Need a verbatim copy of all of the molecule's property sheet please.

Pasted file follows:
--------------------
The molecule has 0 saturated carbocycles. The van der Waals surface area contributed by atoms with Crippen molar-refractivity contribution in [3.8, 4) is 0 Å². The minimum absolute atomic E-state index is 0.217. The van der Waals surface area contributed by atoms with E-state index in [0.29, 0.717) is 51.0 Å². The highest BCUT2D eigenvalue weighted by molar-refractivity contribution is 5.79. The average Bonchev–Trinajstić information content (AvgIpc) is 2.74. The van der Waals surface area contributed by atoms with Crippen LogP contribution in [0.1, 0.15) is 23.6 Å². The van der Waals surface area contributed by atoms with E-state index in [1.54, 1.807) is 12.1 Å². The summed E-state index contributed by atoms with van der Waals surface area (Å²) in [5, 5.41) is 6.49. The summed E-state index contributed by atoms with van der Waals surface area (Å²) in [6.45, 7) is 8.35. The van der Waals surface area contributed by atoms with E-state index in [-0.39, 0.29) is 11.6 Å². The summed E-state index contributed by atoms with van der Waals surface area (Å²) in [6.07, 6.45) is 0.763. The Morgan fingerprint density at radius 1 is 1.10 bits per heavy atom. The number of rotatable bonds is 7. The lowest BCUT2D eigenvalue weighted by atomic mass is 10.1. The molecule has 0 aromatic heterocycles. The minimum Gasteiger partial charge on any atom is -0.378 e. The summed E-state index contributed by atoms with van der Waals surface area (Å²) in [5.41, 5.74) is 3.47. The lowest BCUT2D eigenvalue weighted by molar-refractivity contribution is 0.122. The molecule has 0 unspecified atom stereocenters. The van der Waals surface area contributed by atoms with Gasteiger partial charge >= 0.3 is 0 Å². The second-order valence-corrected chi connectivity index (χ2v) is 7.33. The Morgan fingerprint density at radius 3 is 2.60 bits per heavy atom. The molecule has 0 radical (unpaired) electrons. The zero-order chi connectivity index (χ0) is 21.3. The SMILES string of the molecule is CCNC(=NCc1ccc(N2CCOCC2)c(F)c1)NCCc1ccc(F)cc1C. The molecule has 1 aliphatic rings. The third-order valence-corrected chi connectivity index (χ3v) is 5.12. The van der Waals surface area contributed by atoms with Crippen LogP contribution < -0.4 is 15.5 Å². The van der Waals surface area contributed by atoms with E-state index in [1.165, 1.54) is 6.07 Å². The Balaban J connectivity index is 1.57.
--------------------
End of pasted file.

The molecule has 0 saturated carbocycles. The van der Waals surface area contributed by atoms with Crippen molar-refractivity contribution in [3.8, 4) is 0 Å². The minimum absolute atomic E-state index is 0.217. The van der Waals surface area contributed by atoms with E-state index in [0.29, 0.717) is 51.0 Å². The highest BCUT2D eigenvalue weighted by molar-refractivity contribution is 5.79. The average Bonchev–Trinajstić information content (AvgIpc) is 2.74. The van der Waals surface area contributed by atoms with Crippen LogP contribution in [0.1, 0.15) is 23.6 Å². The van der Waals surface area contributed by atoms with E-state index in [1.54, 1.807) is 12.1 Å². The summed E-state index contributed by atoms with van der Waals surface area (Å²) in [5, 5.41) is 6.49. The summed E-state index contributed by atoms with van der Waals surface area (Å²) in [6.45, 7) is 8.35. The van der Waals surface area contributed by atoms with E-state index in [-0.39, 0.29) is 11.6 Å². The summed E-state index contributed by atoms with van der Waals surface area (Å²) in [6.07, 6.45) is 0.763. The Morgan fingerprint density at radius 1 is 1.10 bits per heavy atom. The number of rotatable bonds is 7. The lowest BCUT2D eigenvalue weighted by atomic mass is 10.1. The molecule has 0 aromatic heterocycles. The minimum Gasteiger partial charge on any atom is -0.378 e. The summed E-state index contributed by atoms with van der Waals surface area (Å²) in [5.41, 5.74) is 3.47. The lowest BCUT2D eigenvalue weighted by molar-refractivity contribution is 0.122. The molecule has 0 unspecified atom stereocenters. The van der Waals surface area contributed by atoms with Gasteiger partial charge >= 0.3 is 0 Å². The second-order valence-corrected chi connectivity index (χ2v) is 7.33. The Morgan fingerprint density at radius 3 is 2.60 bits per heavy atom. The molecule has 0 radical (unpaired) electrons. The zero-order chi connectivity index (χ0) is 21.3. The SMILES string of the molecule is CCNC(=NCc1ccc(N2CCOCC2)c(F)c1)NCCc1ccc(F)cc1C. The molecule has 1 aliphatic rings. The third-order valence-corrected chi connectivity index (χ3v) is 5.12. The van der Waals surface area contributed by atoms with Crippen LogP contribution < -0.4 is 15.5 Å². The van der Waals surface area contributed by atoms with E-state index in [1.165, 1.54) is 6.07 Å². The Balaban J connectivity index is 1.57.